By Jeremiah Tucker
JOPLIN, Mo. —
In 2001, The Strokes' debut album "Is This It" set off a garage rock revival; the grunge boom of the '90s in miniature. Like Nirvana a decade earlier, The Strokes were awash in buzz and major-label interest, with RCA eventually signing the band of early 20-something New Yorkers to a multimillion-dollar contract for five albums, the last of which, "Comedown Machine," was released this spring.
Along with top-tier acts such as The White Stripes and Yeah Yeah Yeahs, a slew of lesser "the" bands came along in the wide wake of The Strokes: The Vines, The Hives, The Mooney Suzuki, The Von Bondies, among others. Then Jet arrived and, just as Creed and Seven Mary Three did to grunge before them, pretty much killed the whole thing.
"Is This It," however, remains an unsullied, forever-preserved-in-amber, perfect rock 'n' roll album.
Some may tell you, derisively, that it's derivative of The Velvet Underground or Television -- a classic case of style over substance. Maybe, but when you have style this impeccable, it's enough. And The Velvet Underground began as a project by Andy Warhol, so let's not pretend image wasn't a large part of their appeal, too.
The airtight rhythm section, hooks as finely wrought as nesting dolls, and the boozy, bored swagger of lead singer Julian Casablancas shrugged off, rather than repudiated, the nu-metal and post-grunge bloat that defined modern rock radio. The Strokes, attractive trust-fund kids with tousled hair in tight-fitting vintage duds, were too cool to care about saving anything, rock or otherwise.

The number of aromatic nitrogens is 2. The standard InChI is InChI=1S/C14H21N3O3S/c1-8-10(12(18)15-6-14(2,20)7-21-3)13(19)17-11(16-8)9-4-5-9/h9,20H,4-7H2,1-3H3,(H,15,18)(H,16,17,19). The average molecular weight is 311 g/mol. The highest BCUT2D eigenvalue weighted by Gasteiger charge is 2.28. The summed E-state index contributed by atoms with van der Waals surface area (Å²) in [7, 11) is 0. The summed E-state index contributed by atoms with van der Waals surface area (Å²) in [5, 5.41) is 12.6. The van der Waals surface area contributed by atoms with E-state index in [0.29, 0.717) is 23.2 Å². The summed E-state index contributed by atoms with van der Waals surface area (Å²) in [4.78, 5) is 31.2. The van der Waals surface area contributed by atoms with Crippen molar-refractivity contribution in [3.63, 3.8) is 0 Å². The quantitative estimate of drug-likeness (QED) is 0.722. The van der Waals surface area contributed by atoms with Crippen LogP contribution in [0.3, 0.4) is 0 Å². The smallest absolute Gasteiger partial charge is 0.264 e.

The next album, "Room on Fire" in 2003, was nearly as good, but, despite the addition of some keyboards, was criticized for hewing too closely to the original. "First Impressions of Earth" in 2006 was the band's bid for ambitious, world-conquering arena rock, but the execution was muddled and the result felt like an awkward mix of two different bands.
By the time "Angles" was released five years later in 2011, band members were playing in numerous side projects and Casablancas recorded his contributions separately from his band mates.
Now, here we are, 12 years after "Is This It," and it very well could be it for The Strokes. Unless there's a need to make some quick cash -- and given that they're not even bothering to tour behind this album, money doesn't appear to be a pressing concern -- I'd wager the wan '80s synth-rock of "Comedown Machine" will be the band's final release.
The biggest problem with "Comedown Machine" is it never makes a case for its existence. "Is This It," and even "Room on Fire," felt spontaneous and essential, as if The Strokes hadn't been born the universe would've had to create them in order to fill The Strokes-shaped hole in the world.
This is partly a matter of timing. Their rise mirrored the cultural ascension of the modern hipster, which you can hardly hold against them. But being the flagship band of all those signifiers was a weight they never figured out how to carry gracefully or get out from underneath of.
If this is the last Strokes album, there are some good tunes on it. Despite being the most left-field song on the album, "One Way Trigger," where Casablancas sings in a falsetto over a dinky, ping-ponging keyboard riff, is great, and "Welcome to Japan," filled with hilarious non sequiturs, might've been a hit for Duran Duran in 1985.
And it finally answers the question, "How do the cool kids grow up?" They go back in time, apparently.